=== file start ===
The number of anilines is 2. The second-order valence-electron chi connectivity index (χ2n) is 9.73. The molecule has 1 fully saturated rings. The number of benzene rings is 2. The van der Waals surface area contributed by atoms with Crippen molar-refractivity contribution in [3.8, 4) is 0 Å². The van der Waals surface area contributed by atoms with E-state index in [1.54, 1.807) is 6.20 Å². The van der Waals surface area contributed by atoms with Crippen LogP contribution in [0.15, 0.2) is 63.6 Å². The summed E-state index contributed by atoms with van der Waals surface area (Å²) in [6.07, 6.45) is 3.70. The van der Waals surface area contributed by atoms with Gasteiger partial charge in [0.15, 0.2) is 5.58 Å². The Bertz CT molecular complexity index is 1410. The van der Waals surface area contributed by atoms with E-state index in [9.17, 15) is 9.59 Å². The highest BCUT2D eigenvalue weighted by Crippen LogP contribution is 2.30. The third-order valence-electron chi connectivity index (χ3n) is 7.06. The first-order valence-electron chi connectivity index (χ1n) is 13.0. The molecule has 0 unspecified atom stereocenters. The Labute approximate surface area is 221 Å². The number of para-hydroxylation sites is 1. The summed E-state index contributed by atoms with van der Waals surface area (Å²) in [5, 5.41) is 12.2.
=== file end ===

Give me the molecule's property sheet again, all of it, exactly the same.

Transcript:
The number of anilines is 2. The second-order valence-electron chi connectivity index (χ2n) is 9.73. The molecule has 1 fully saturated rings. The number of benzene rings is 2. The van der Waals surface area contributed by atoms with Crippen molar-refractivity contribution in [3.8, 4) is 0 Å². The van der Waals surface area contributed by atoms with E-state index in [1.54, 1.807) is 6.20 Å². The van der Waals surface area contributed by atoms with Crippen LogP contribution in [0.15, 0.2) is 63.6 Å². The summed E-state index contributed by atoms with van der Waals surface area (Å²) in [6.07, 6.45) is 3.70. The van der Waals surface area contributed by atoms with Gasteiger partial charge in [0.15, 0.2) is 5.58 Å². The Bertz CT molecular complexity index is 1410. The van der Waals surface area contributed by atoms with E-state index in [9.17, 15) is 9.59 Å². The highest BCUT2D eigenvalue weighted by Crippen LogP contribution is 2.30. The third-order valence-electron chi connectivity index (χ3n) is 7.06. The first-order valence-electron chi connectivity index (χ1n) is 13.0. The molecule has 0 unspecified atom stereocenters. The Labute approximate surface area is 221 Å². The number of para-hydroxylation sites is 1. The summed E-state index contributed by atoms with van der Waals surface area (Å²) in [5, 5.41) is 12.2.